Thus, one of the most critical ways to create a truly inclusive school environment for LGBT+ students is to train all school staff and teachers. Whole school training is vital to equip staff with an understanding of LGBT+ issues, adequate vocabulary and inclusive language, and tools not only to support students on an individual level, but to foster inclusivity within their classrooms and the school at large.
In a month where we are bombarded by representations of heteronormative relationships, February offers an important time to question the manifestations of heteronormativity and cisnormativity around us and in our own lives. These practices have a vast impact on LGBT+ students, who face bullying and mental health issues at alarmingly high rates. For anyone committed to equality, we must recognise the ways that cis/heteronormativity negatively impacts the LGBT+ community and do the work to challenge and disrupt it.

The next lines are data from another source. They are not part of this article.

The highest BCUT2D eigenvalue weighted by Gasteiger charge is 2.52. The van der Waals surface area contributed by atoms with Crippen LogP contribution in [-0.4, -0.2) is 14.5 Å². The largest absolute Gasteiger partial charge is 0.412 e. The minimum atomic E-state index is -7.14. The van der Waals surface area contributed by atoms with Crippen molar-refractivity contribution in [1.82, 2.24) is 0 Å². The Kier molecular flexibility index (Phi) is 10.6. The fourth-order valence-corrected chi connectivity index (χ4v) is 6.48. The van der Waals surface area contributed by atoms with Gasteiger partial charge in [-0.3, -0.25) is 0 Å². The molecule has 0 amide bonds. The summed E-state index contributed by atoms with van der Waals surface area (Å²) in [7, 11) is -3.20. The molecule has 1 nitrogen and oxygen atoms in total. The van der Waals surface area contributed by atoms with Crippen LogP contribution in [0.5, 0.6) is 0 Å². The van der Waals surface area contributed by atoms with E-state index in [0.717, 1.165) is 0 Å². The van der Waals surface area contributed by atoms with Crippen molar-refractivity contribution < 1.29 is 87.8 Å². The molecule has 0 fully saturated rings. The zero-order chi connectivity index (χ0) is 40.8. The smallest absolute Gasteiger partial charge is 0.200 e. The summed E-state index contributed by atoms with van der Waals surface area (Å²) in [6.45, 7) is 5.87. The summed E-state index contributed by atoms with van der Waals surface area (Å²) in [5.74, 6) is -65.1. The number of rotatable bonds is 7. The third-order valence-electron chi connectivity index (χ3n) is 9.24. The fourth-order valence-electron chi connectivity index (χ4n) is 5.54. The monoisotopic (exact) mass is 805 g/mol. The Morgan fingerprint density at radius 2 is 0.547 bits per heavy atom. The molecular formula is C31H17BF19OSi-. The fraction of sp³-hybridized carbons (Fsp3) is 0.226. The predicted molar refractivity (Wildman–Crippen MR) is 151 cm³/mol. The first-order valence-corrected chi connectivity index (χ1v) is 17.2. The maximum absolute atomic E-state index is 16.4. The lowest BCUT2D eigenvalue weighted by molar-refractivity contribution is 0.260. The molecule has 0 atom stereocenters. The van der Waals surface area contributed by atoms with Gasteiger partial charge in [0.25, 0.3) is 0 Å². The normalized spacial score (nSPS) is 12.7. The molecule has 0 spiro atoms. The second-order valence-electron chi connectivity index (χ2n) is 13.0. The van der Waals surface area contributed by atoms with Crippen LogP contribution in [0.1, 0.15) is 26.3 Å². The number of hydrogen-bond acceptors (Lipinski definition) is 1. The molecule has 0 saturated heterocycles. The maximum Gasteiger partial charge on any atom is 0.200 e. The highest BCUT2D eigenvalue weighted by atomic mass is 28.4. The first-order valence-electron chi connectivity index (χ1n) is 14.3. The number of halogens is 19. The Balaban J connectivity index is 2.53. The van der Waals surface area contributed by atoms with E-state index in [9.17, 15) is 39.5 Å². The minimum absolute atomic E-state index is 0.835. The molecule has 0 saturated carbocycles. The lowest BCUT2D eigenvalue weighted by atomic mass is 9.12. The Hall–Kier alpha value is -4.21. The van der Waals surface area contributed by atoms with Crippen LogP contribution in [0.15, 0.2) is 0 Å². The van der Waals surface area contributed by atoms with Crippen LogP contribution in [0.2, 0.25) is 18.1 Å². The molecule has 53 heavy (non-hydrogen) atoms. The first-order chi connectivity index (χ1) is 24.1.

As we take the time this month to reflect on LGBT history, we must ensure that we do not treat this as a special issue that we can merely squeeze into the shortest month of the year. Instead, we can use this month as a jumping off point to do the work of deeply examining our schools and institutions and take action to create inclusive spaces and systems for all. Furthermore, we can also evaluate our own actions and language. Teachers can work on incorporating LGBT+ examples into their classroom discussions and lessons, while also including things like LGBT+-inclusive posters, resources, and books in their classrooms (Tompkins, 2017). It is also imperative not to make assumptions about students’ gender identity or sexual orientation based on their appearance or behaviour. Teachers can be conscious of their language and ensure it is not boxing students into a gender identity or sexual orientation. Teachers can also speak up in their schools and voice the integral need for greater attention to these issues.